Veteran singer/songwriter guitarist Seth Tiven is spotlighting his talents with a new self-produced CD, fittingly titled Solitude. Purely by coincidence, Rykodisc recently released a collection of some of Dumptruck’s best music titled Haul of Fame, covering several decades of Tiven’s music career.

Co-founder of the ‘80s college radio darlings, Dumptruck, Tiven got his start playing music in the New Haven and Boston indie-rock scene. His first band, Saucers, included drummer Mark Mulcahy, who went on to be singer of the now-defunct Miracle Legion, and bass player, Craig Bell, who had previously been in the Cleveland proto-punk band Rocket From the Tombs, which spawned the legendary punk group the Dead Boys and art-punk pioneers Pere Ubu.

Tiven was born and raised in Connecticut. He received his bachelor’s of arts in music in 1980 from Wesleyan University in Middletown. In 1981 he moved to Boston, and in 1983 formed Dumptruck with Kirk Swan. Mulcahy was the band’s first drummer. Dumptruck performed and recorded in Boston for eight years, often featured on college radio stations and garnering favorable reviews. In 1984 the band released D is for Dumptruck. Positively Dumptruck followed in 1986. After a year of extensive touring in support of Positively Dumptruck, Swan left the band and moved to L.A. to pursue a solo career. The following year saw the release of the band’s bestselling effort, For the Country. While touring in support of the record, a bitter legal dispute between the band and its former record label began to brew. The band would later defeat the suit, but the litigation kept Dumptruck from signing a major label deal. Dumptruck was left idling until the band eventually fell apart in 1991.

That year, Tiven moved to Austin. “I got sick of winter,” he says. In Austin, Tiven and his ex-wife, violinist Amy Farris, played as a husband-wife duo. He also played in a variety of bands, including Blind Willie’s Johnson with singer/guitarist Mick Buck and Jean Caffeine’s All-Night Truckstop. In 1995, Tiven reconstituted Dumptruck from his Austin headquarters with a local lineup. The resurrected Dumptruck released three more albums. The first, Days of Fear, was originally recorded in 1991 in Boston, and was finally released in 1995 by Unclean Records. Meanwhile, Tiven subsidized his music career by working in the high-tech industry.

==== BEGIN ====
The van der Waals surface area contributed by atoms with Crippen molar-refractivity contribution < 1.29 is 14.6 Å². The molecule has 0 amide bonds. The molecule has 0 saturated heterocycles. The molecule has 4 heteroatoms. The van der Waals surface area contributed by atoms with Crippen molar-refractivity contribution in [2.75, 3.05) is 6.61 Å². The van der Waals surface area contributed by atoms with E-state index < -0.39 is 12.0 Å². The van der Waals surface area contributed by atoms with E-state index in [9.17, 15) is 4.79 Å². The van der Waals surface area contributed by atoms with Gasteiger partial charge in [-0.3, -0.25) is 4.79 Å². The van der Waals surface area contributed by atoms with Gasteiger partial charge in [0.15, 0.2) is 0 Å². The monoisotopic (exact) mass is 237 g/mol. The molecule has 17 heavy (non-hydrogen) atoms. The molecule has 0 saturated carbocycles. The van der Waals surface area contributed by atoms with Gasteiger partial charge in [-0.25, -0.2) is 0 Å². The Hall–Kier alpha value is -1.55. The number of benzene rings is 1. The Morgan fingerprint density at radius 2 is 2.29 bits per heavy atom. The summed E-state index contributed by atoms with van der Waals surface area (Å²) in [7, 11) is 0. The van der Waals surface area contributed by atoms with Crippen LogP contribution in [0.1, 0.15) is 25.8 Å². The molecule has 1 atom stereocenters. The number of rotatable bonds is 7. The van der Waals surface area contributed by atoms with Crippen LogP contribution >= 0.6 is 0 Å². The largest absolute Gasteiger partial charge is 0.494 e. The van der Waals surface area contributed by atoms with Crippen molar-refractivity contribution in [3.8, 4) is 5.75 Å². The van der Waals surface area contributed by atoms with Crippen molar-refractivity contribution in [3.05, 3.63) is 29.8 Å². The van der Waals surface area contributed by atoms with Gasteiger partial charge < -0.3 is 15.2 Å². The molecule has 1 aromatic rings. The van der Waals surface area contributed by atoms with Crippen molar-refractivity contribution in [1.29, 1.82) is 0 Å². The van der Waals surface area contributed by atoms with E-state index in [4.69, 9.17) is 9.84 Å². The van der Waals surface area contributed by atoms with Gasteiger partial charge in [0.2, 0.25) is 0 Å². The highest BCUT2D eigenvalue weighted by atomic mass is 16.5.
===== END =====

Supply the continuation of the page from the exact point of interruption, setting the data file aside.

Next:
In the making for three years, Solitude features old songs Dumptruck had tried, “but they didn’t fit the Dumptruck mold exactly,” Tiven says. Half way through recording the self-released Solitude, Tiven decided the project felt more like a solo recording than a band record. All basic tracks were done in the studio, but all overdubs were recorded by Tiven in different locations. The resulting songs have a more carefree quality without losing the edginess that defined Dumptruck. ‘Believe,’ ‘Salad Days’ and ‘Some Brighter Days’ were approached differently with fresh ideas. Swan sang backing vocals on those songs and on a lot of the new material. Old and new songs feature guest players on certain tracks. Ian McLagan of Faces/Small Faces fame plays piano and organ on three songs. Jimmy Ryan of Boston’s Blood Oranges added mandolin tracks to several songs. Tiven brought in Austin clarinetist Ben Saffer to bring a different flavor to several tracks. “I approached Solitude with less of a preconceived notion about what things should sound like,” Tiven says.

In 2004 a SXSW showcase brought Swan and Tiven together again. That led to another reunion gig with Swan in Lawrence, Kansas, the following year. When playing with Swan, Tiven says, he was reminded that the two create the essence of Dumptruck. The band lives on when Swan and Tiven collaborate. The two recorded basic tracks for a new CD in March 2007, and hope to finish it by the end of the year. “That lineup and dynamics is more of what Dumptruck is,” Tiven says.